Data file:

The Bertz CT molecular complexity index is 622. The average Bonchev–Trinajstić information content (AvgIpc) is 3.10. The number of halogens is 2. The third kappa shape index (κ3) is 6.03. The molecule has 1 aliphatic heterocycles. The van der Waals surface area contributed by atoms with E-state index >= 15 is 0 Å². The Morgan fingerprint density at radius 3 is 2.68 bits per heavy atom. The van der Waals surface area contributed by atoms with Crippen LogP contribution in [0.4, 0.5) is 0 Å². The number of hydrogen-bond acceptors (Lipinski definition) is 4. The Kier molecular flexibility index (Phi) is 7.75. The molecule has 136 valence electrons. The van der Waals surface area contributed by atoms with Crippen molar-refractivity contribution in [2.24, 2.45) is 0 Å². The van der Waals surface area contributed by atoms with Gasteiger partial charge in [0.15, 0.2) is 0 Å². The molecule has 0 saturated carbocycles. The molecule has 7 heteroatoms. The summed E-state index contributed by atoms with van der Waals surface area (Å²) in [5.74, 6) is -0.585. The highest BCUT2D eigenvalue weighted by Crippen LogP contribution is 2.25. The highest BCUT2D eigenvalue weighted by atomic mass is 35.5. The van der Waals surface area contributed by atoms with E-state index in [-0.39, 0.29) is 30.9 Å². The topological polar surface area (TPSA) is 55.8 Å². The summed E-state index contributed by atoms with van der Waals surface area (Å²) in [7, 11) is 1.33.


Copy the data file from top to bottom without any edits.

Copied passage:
The Bertz CT molecular complexity index is 622. The average Bonchev–Trinajstić information content (AvgIpc) is 3.10. The number of halogens is 2. The third kappa shape index (κ3) is 6.03. The molecule has 1 aliphatic heterocycles. The van der Waals surface area contributed by atoms with E-state index >= 15 is 0 Å². The Morgan fingerprint density at radius 3 is 2.68 bits per heavy atom. The van der Waals surface area contributed by atoms with Crippen LogP contribution in [0.4, 0.5) is 0 Å². The number of hydrogen-bond acceptors (Lipinski definition) is 4. The Kier molecular flexibility index (Phi) is 7.75. The molecule has 136 valence electrons. The van der Waals surface area contributed by atoms with Crippen molar-refractivity contribution in [2.24, 2.45) is 0 Å². The van der Waals surface area contributed by atoms with Gasteiger partial charge in [0.15, 0.2) is 0 Å². The molecule has 0 saturated carbocycles. The molecule has 7 heteroatoms. The summed E-state index contributed by atoms with van der Waals surface area (Å²) in [5.74, 6) is -0.585. The highest BCUT2D eigenvalue weighted by Crippen LogP contribution is 2.25. The highest BCUT2D eigenvalue weighted by atomic mass is 35.5. The van der Waals surface area contributed by atoms with E-state index in [-0.39, 0.29) is 30.9 Å². The topological polar surface area (TPSA) is 55.8 Å². The summed E-state index contributed by atoms with van der Waals surface area (Å²) in [7, 11) is 1.33.